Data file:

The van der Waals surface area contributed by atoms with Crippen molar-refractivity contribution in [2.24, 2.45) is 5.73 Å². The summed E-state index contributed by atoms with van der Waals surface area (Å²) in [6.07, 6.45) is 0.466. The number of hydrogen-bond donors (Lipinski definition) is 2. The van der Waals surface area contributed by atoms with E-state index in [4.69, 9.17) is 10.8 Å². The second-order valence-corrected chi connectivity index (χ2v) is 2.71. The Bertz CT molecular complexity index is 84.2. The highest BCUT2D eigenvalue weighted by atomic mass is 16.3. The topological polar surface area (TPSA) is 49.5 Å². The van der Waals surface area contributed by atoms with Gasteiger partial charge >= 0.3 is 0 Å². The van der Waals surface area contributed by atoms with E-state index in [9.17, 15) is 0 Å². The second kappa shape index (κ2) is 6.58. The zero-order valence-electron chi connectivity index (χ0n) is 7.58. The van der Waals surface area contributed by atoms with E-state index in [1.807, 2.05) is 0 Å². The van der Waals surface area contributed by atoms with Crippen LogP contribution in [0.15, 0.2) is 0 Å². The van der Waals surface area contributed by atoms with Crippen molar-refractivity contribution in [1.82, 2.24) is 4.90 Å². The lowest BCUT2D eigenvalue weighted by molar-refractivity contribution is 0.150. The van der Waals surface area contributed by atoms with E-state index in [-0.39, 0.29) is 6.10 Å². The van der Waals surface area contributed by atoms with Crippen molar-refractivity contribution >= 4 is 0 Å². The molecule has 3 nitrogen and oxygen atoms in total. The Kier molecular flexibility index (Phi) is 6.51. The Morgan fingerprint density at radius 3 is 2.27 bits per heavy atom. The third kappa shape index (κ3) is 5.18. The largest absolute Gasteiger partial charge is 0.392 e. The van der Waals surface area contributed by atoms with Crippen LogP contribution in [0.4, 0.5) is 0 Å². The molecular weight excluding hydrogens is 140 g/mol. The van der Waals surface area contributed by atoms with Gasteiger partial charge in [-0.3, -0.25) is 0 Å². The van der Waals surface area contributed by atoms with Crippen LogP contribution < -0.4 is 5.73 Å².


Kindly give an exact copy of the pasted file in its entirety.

The van der Waals surface area contributed by atoms with Crippen molar-refractivity contribution in [2.24, 2.45) is 5.73 Å². The summed E-state index contributed by atoms with van der Waals surface area (Å²) in [6.07, 6.45) is 0.466. The number of hydrogen-bond donors (Lipinski definition) is 2. The van der Waals surface area contributed by atoms with E-state index in [4.69, 9.17) is 10.8 Å². The second-order valence-corrected chi connectivity index (χ2v) is 2.71. The Bertz CT molecular complexity index is 84.2. The highest BCUT2D eigenvalue weighted by atomic mass is 16.3. The topological polar surface area (TPSA) is 49.5 Å². The van der Waals surface area contributed by atoms with Gasteiger partial charge >= 0.3 is 0 Å². The van der Waals surface area contributed by atoms with E-state index in [9.17, 15) is 0 Å². The second kappa shape index (κ2) is 6.58. The zero-order valence-electron chi connectivity index (χ0n) is 7.58. The van der Waals surface area contributed by atoms with E-state index in [1.807, 2.05) is 0 Å². The van der Waals surface area contributed by atoms with Crippen LogP contribution in [0.15, 0.2) is 0 Å². The van der Waals surface area contributed by atoms with Crippen molar-refractivity contribution in [1.82, 2.24) is 4.90 Å². The lowest BCUT2D eigenvalue weighted by molar-refractivity contribution is 0.150. The van der Waals surface area contributed by atoms with E-state index in [-0.39, 0.29) is 6.10 Å². The van der Waals surface area contributed by atoms with Crippen molar-refractivity contribution >= 4 is 0 Å². The molecule has 3 nitrogen and oxygen atoms in total. The Kier molecular flexibility index (Phi) is 6.51. The Morgan fingerprint density at radius 3 is 2.27 bits per heavy atom. The third kappa shape index (κ3) is 5.18. The largest absolute Gasteiger partial charge is 0.392 e. The van der Waals surface area contributed by atoms with Crippen LogP contribution in [0.4, 0.5) is 0 Å². The molecular weight excluding hydrogens is 140 g/mol. The van der Waals surface area contributed by atoms with Gasteiger partial charge in [-0.3, -0.25) is 0 Å². The van der Waals surface area contributed by atoms with Crippen LogP contribution < -0.4 is 5.73 Å².